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7. The Caliphate of Abu Bakr and Umar

18. Uthman's Concept of the Caliphate

19. Governors of Uthman

22. Campaigns Against Nubia

25. Conquest of the Island of Cypress

26. Campaigns in Syria, Armenia, and Asia Minor

32. Transoxiana

35. Abdur Rahman bin Auf

50. Naila's Letter to Amir Muawiyah

52. What the Companions Said About Uthman's Assasination

59. Politics in the time of Uthman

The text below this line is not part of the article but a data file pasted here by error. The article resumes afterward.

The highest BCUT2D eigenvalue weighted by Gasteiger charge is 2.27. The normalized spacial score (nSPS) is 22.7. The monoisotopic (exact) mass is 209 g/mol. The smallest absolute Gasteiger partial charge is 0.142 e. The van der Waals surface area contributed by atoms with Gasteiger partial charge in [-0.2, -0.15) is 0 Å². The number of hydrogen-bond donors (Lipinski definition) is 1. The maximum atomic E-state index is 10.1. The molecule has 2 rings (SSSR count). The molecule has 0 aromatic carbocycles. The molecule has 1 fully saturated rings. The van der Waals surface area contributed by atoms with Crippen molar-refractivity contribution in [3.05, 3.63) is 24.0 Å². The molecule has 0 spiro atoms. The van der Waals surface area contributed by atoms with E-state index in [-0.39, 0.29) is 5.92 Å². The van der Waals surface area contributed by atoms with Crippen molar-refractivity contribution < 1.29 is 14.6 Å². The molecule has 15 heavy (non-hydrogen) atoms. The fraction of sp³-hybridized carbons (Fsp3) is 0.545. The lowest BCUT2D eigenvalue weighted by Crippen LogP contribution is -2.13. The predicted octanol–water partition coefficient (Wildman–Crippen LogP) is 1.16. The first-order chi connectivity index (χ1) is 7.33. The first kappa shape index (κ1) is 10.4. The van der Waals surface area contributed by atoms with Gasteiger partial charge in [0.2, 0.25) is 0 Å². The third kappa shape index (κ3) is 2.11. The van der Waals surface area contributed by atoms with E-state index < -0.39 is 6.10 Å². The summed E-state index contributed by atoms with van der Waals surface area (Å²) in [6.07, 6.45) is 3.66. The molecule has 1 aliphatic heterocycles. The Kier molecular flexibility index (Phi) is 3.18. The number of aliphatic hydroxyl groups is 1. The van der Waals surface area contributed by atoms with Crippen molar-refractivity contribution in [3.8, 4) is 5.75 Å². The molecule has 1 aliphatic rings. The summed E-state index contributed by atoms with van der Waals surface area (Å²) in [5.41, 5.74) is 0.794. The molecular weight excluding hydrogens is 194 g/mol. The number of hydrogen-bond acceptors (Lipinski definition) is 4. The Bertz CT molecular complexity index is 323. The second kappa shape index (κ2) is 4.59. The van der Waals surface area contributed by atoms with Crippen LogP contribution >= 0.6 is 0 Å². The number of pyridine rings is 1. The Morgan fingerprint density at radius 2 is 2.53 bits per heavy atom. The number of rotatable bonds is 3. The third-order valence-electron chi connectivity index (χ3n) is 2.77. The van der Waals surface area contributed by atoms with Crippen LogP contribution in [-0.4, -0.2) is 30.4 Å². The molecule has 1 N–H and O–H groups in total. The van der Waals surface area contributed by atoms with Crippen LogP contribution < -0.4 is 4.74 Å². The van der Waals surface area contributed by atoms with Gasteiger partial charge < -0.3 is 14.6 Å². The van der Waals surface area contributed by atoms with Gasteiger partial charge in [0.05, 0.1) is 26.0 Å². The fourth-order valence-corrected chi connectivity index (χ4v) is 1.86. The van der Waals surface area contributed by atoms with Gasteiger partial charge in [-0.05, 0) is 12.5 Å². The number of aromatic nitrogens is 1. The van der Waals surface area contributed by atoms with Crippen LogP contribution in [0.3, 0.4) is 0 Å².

Umar had placed restraints on the economic activities of the people. H-e had placed restrictions on the trading activities of the Quraish. Umar had placed a ban on the sale of lands in conquered territories. He had also placed a ban on the movements of the Companions and did not permit them to leave Madina. Uthman was a shrewd businessman and trader. He knew that trade could not flourish under restraints. He was a democrat by temperament, and he therefore withdrew the restrictions that had been imposed by Umar with regard to the sale of land or the movements of the people. Uthman also permitted the eminent Companions to draw loans from the public treasury. The economic reforms introduced by Uthman had a far reaching effect. The Quraish, shrewd businessmen as they were, took full advantage of the liberal policies of Uthman, and as a consequence their business flourished and they amassed a good deal of fortune. With this wealth they purchased lands in the conquered territories particularly Sawad in Iraq. In the time of Uthman, they did not merely enjoy dominance in political power, they came to enjoy monopoly in economic power as well. When the Companions were allowed the right of free movement and they were allowed the facility of drawing loans from the public treasury, most of the Companions purchased lands in conquered areas. Some of the Companions became the owners of large estates. The policy of Umar was that whatever the Companions had gained during the time of the Holy Prophet was enough for them and that they should live henceforward a retired life, "hereunder neither the world should see them, nor they should see the world. Uthman had a different view about the role of the Companions. He was of the view that the services of the Companions, the founding fathers of Islam, should be recognized, and facilities should be provided to them so that they might live in comfort in their old age. During the time of Uthman because of the economic measures of Uthman most of the Companions grew very rich. Brisk building activity took place in Madina. Many palatial buildings grew up in the city, and the city expanded a good deal. The economic policies of Uthman though conceived in public interest had serious political repercussions. Economic power came to be concentrated in the hands of a small group. That led to a gulf between the haves and the havenots. Most of the troubles that Uthman had to face were directly or indirectly due to the economic measures of Uthman which led to the creation of a class which monopolized economic power. This led to some imbalance in Islamic society committed to an egalitarian order. We cannot blame Uthman for these economic measures. His policies aimed at the economic development of the country, and no person can be blamed for promoting economic prosperity. Difficulties arose because some of the persons grew rich overnight, and no institutions were devised to regulate the proper flow of wealth. That provided an opportunity to some of the Muslims like Abu Dhar Ghaffari who stood for an austere way of life to criticize Uthman and his administration. If all these facts are assessed objectively the conclusion that emerges is that Uthman was in advance of his age, and he devised measures for which instead of being praised and admired he was criticized and even maligned.